Perhaps there might seem to be a bit of a leap between not being able to write about the environment or the Recession and having to produce stories where supposedly ‘heroic’ characters, when presented with a problem that demands co-operation and mutual understanding, can only assert their toughness and resort to violence at the first opportunity. Still, to me, Fraction seems to be saying that superhero stories should only be about superheroes doing superheroic things, and those actions against, or in the presence of, other super-powered beings.
This largely does preclude modern Marvel superhero comics from dealing in any meaningful way with topics like the Recession or the environment. Sadly, it also seems to preclude the presence of many ordinary folk in modern superhero stories, like the great supporting casts we had in for example Roger Stern and John Byrne’s Captain America run, or those in Steve Gerber’s 1970s Defenders stories.
To come back to Thor hitting things with his hammer, the most egregious example of this diminished scope for stories in recent times was the first long arc of Jason Aaron’s Thor: God of Thunder series. There we had an intriguing set-up whereby Thor was threatened by the ‘Gorr the God Butcher’ in three stages of his long existence. The story seemed perfectly set-up to compare and contrast impetuous youth, thoughtful maturity and senile old age, but the resolution of the story turned on how hard Thor could bash things and strike people with lightning. It was very disappointing to me. It even ran against the logic of the story itself, where the God Butcher had been able to enslave and kill a huge number of beings with GODLIKE powers. Yet he was defeated by just three Gods - only one of whom was in his prime - who did nothing cleverer than hit him with increasingly Badass and Awesome ferocity.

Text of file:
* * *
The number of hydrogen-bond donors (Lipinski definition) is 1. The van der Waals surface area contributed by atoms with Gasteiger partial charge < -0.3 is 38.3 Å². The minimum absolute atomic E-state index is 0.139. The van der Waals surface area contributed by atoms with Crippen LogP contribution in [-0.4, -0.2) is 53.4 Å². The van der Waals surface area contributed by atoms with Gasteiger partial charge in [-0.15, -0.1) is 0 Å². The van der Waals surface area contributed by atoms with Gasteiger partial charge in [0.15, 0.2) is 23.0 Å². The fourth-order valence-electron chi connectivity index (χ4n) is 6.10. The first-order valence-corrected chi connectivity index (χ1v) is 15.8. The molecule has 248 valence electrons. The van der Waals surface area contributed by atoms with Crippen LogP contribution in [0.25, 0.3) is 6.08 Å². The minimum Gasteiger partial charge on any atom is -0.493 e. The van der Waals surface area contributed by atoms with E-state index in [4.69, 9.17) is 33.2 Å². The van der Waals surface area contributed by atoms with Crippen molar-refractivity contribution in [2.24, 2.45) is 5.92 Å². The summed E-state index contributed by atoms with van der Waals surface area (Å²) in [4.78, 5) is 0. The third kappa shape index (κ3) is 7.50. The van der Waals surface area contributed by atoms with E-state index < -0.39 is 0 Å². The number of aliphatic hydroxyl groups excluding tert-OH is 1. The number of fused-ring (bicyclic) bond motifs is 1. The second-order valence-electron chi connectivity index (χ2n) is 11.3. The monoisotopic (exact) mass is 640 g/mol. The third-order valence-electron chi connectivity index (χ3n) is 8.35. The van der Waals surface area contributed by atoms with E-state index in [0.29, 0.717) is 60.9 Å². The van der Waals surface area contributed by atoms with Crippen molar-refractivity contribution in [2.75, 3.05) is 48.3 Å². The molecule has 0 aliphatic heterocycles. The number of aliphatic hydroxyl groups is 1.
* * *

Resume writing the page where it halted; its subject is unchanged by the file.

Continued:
In the light of Fraction's comments, it looks like the story was restricted in scope by restricting the content to only superheroes doing superheroic things!
I know Marvel itself is producing quite a few comics at the moment that have more heart and humanity, by the means of having normal people and more recognisable situations in them. I’m not trying to show why all Marvel comics are rubbish these days. But I think Fraction’s comments do shed light on what is going on in those instances where we find modern comics hollow and unrewarding.
Even though Moore perhaps was ultimately frustrated by the form superhero narratives tend to dictate, he did unquestionably produce great comics that explored our humanity and society from many different angles, even as he struggled against the narrative boundaries of the envelope during his time at DC.
It looks like Fraction and many of his colleagues (DeConnick, for a start, can be sensed nodding beside him in that part of the interview) are using Moore's fruitful struggle against the superhero narrative form, not as inspiration to keep pushing the envelope, but weirdly, as an excuse to tell their stories within quite narrow parameters, and within quite set frameworks.
Rather insultingly for us readers, they seem to believe they have the justification for not even trying!
The majority of fans aren't buying Wonder Woman, just more than were buying it before its New 52 relaunch. That said, the margin is not all that great: according to Comichron #614 (Aug. 2011) had estimated Diamond sales of 29,223, #1 of the new series (Sep. 2011) had estimated Diamond sales of 76,214 the month it came out and a further 19,688 the next month, and #33 sales of 37,431. But it may there are more digital sales now.
It may also be that evil Namor will be explained away. For example, since cross-dimensional travel is involved, evil Namor might not be 'our' Namor. Time will tell.
John Byrne gave Namor an out by saying he goes crazy if he spends too much time either in or out of water to explain why he was so often a villain. Surprised they're not pushing that idea now considering what he's been doing.